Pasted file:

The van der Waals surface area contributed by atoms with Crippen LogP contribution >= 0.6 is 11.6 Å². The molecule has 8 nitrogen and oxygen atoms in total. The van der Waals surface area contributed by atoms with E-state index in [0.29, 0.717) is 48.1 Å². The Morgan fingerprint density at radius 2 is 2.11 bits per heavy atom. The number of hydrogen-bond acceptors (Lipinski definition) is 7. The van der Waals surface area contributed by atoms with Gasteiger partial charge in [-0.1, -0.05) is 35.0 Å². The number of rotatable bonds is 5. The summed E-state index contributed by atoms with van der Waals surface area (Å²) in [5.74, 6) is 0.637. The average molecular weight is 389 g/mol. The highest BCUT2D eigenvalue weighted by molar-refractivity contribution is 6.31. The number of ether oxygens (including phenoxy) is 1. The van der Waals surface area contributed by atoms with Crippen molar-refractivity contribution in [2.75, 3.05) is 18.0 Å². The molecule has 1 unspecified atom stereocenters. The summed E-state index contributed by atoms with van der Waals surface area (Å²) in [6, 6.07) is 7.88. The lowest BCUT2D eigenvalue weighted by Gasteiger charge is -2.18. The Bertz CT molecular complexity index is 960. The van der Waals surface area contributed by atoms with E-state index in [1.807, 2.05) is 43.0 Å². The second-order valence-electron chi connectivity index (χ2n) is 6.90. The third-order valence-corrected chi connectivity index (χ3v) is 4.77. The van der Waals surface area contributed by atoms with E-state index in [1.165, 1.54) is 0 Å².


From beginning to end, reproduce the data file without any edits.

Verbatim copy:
The van der Waals surface area contributed by atoms with Crippen LogP contribution >= 0.6 is 11.6 Å². The molecule has 8 nitrogen and oxygen atoms in total. The van der Waals surface area contributed by atoms with E-state index in [0.29, 0.717) is 48.1 Å². The Morgan fingerprint density at radius 2 is 2.11 bits per heavy atom. The number of hydrogen-bond acceptors (Lipinski definition) is 7. The van der Waals surface area contributed by atoms with Gasteiger partial charge in [-0.1, -0.05) is 35.0 Å². The number of rotatable bonds is 5. The summed E-state index contributed by atoms with van der Waals surface area (Å²) in [5.74, 6) is 0.637. The average molecular weight is 389 g/mol. The highest BCUT2D eigenvalue weighted by molar-refractivity contribution is 6.31. The number of ether oxygens (including phenoxy) is 1. The van der Waals surface area contributed by atoms with Crippen molar-refractivity contribution in [2.75, 3.05) is 18.0 Å². The molecule has 1 unspecified atom stereocenters. The summed E-state index contributed by atoms with van der Waals surface area (Å²) in [6, 6.07) is 7.88. The lowest BCUT2D eigenvalue weighted by Gasteiger charge is -2.18. The Bertz CT molecular complexity index is 960. The van der Waals surface area contributed by atoms with E-state index in [1.807, 2.05) is 43.0 Å². The second-order valence-electron chi connectivity index (χ2n) is 6.90. The third-order valence-corrected chi connectivity index (χ3v) is 4.77. The van der Waals surface area contributed by atoms with E-state index in [1.165, 1.54) is 0 Å².